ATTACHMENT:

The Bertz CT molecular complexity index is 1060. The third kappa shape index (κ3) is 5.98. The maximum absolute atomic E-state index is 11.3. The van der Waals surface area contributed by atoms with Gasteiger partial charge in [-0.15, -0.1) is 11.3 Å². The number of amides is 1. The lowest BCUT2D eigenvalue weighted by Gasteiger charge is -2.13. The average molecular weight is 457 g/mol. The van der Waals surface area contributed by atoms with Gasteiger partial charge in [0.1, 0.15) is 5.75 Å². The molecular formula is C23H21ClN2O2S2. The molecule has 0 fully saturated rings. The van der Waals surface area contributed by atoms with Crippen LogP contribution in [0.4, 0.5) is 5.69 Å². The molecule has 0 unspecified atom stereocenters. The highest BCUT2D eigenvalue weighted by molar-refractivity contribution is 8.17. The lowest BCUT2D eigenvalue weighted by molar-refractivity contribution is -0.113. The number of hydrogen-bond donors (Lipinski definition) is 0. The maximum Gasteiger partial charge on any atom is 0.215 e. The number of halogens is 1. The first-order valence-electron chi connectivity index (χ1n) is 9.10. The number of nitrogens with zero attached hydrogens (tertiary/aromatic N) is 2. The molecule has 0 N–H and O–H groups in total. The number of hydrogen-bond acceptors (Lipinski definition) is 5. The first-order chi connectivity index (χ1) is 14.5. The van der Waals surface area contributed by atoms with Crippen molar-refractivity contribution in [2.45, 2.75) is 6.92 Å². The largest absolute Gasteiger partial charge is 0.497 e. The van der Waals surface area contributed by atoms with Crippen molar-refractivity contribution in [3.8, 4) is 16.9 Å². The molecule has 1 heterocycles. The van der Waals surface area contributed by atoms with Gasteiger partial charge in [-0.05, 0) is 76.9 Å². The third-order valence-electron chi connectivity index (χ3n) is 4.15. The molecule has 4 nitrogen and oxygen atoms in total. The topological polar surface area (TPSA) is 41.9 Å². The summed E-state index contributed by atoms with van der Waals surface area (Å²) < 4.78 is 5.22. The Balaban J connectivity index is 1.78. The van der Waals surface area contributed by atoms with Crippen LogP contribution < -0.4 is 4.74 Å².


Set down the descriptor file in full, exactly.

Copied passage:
The Bertz CT molecular complexity index is 1060. The third kappa shape index (κ3) is 5.98. The maximum absolute atomic E-state index is 11.3. The van der Waals surface area contributed by atoms with Gasteiger partial charge in [-0.15, -0.1) is 11.3 Å². The number of amides is 1. The lowest BCUT2D eigenvalue weighted by Gasteiger charge is -2.13. The average molecular weight is 457 g/mol. The van der Waals surface area contributed by atoms with Gasteiger partial charge in [0.1, 0.15) is 5.75 Å². The molecular formula is C23H21ClN2O2S2. The molecule has 0 fully saturated rings. The van der Waals surface area contributed by atoms with Crippen LogP contribution in [0.4, 0.5) is 5.69 Å². The molecule has 0 unspecified atom stereocenters. The highest BCUT2D eigenvalue weighted by molar-refractivity contribution is 8.17. The lowest BCUT2D eigenvalue weighted by molar-refractivity contribution is -0.113. The number of hydrogen-bond donors (Lipinski definition) is 0. The maximum Gasteiger partial charge on any atom is 0.215 e. The number of halogens is 1. The first-order valence-electron chi connectivity index (χ1n) is 9.10. The number of nitrogens with zero attached hydrogens (tertiary/aromatic N) is 2. The molecule has 0 N–H and O–H groups in total. The number of hydrogen-bond acceptors (Lipinski definition) is 5. The first-order chi connectivity index (χ1) is 14.5. The van der Waals surface area contributed by atoms with Crippen molar-refractivity contribution in [2.45, 2.75) is 6.92 Å². The largest absolute Gasteiger partial charge is 0.497 e. The van der Waals surface area contributed by atoms with Crippen molar-refractivity contribution in [3.8, 4) is 16.9 Å². The molecule has 1 heterocycles. The van der Waals surface area contributed by atoms with Gasteiger partial charge in [-0.05, 0) is 76.9 Å². The third-order valence-electron chi connectivity index (χ3n) is 4.15. The molecule has 4 nitrogen and oxygen atoms in total. The topological polar surface area (TPSA) is 41.9 Å². The summed E-state index contributed by atoms with van der Waals surface area (Å²) < 4.78 is 5.22. The Balaban J connectivity index is 1.78. The van der Waals surface area contributed by atoms with Crippen LogP contribution < -0.4 is 4.74 Å².